A sad sight, it is obviously not working as "anti" fouling.

    Looks like a strip and start again. Been there done that got the t shirt. Wet sanding back to gel-coat is a horrible experience.

    What was the age of the paint?
    Did you personally inspect the paint when the tins were opened?
    Were they stirred correctly?
    Did they adhere to the timings between coats? Too soon blisters resulting from solvents in the first coats not escaping. Too long surface too shinny and not re- abraded.

    Metal based AF paints copper and tin separate out when left standing. If it is not stirred, using powered mixer and or the lid has been left off the solvents will evaporate leaving a viscous liquid with metal content at the bottom. It is very hard and time consuming to mix in this state. Less knowledgeable folk, professionals included will then thin the paint, but still leave the active metal ingredient undisturbed at the bottom of the tin. During the painting process it is imperative to keep the paint properly stirred even in the tray.

    Hard AF paints are still expected to erode in order for the active ingredient to be released adding thinner may interfere with this process meaning once the initial active ingredient is washed off no new will be exposed. Thinned paint will also take longer to go green so adding additional coats too soon will trap un-evaporated solvent - blisters! Use of an incompatible thinner, contamination or poor mixing would also explain the the blistering and or poor adhesion.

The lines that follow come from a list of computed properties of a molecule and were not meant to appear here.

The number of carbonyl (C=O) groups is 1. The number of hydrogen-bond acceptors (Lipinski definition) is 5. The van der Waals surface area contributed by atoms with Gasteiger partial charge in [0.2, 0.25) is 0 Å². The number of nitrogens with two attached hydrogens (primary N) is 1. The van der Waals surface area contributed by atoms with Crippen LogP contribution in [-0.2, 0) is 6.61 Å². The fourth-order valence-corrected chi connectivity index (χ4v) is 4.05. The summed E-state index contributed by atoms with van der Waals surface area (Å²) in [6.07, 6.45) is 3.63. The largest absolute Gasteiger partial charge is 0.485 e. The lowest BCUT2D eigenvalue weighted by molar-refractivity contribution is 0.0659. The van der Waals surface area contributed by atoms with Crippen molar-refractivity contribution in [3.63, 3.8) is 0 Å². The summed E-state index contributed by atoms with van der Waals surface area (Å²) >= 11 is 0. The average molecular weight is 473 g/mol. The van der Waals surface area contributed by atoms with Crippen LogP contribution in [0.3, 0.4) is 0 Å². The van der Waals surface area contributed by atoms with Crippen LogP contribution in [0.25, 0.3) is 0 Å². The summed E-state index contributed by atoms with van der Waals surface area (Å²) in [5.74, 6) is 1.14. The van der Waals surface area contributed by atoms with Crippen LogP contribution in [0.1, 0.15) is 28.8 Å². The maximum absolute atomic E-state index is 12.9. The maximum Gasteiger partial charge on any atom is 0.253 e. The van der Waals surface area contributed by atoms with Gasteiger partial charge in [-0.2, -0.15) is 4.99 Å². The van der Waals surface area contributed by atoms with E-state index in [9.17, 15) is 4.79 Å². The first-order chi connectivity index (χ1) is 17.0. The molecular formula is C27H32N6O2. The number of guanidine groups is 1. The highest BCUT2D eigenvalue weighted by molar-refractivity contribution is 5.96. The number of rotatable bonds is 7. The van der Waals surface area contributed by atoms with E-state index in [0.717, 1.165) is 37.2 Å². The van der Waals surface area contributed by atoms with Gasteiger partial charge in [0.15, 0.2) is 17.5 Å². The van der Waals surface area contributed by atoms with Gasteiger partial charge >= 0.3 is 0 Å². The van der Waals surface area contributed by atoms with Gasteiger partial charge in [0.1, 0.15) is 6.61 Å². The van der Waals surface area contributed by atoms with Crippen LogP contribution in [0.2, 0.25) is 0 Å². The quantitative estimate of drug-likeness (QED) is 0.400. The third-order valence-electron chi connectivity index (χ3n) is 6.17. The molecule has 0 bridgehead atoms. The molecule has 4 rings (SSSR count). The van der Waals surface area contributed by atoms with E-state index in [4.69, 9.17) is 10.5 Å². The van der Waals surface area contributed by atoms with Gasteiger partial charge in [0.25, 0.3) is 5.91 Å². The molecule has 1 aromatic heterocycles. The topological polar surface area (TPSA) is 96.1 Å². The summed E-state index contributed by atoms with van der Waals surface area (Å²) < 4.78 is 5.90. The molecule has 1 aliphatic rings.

FWIW Despite the myths surrounding TBT it is not that effective for sailing yachts, because they remain stationary for long periods and do not sail that fast, where the large ships that it was originally designed for are constantly moving. There are also much better AF paints nowadays that are far less "toxic", knowing that your bottom is very toxic, although in your case probably not, are you happy to scrub it in the water or even swim around it?
    Thanks for the thoughtful reply. In general I did not personally inspect the paint or police stirring and timing (which I don't know enough about in any event - but apparently I really need to learn). Bradford Marine has a reputation as one of the better marine service outfits, but my experience while the boat was at their yard in Freeport was unfortunately sobering.

    So, both the blistering during application and the numerous areas where antifoul is clearly not working can potentially be attributed to poor prep - one from incorrect timing and thinning and the other from incorrect mixing? I never saw them thin any paint, but I certainly did see a can opened and after minimal stirring poured into a tray followed by rolling it on.

    Point taken about better paints...

  4. #4

    Default Re: Bottom paint 3 weeks in - what am I looking at here? Lagoon 420 with Sea Hawk Islands 44 Plus...

    Good luck with whatever you decide.

  5. #5
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    Default Re: Bottom paint 3 weeks in - what am I looking at here? Lagoon 420 with Sea Hawk Islands 44 Plus...

    I'm not sure, but it looks like the parts with growth are the repaired parts? They look like rectangle areas of growth. If this is the case, my bet is that they just dumped a bit of paint out of the can to touch up those spots, and did not properly stir the paint. So you got a repair that looked painted, but the paint did not contain any biocide.

    Mark
    Mark Cole
    Manta 40 "Reach"
    www.svreach.com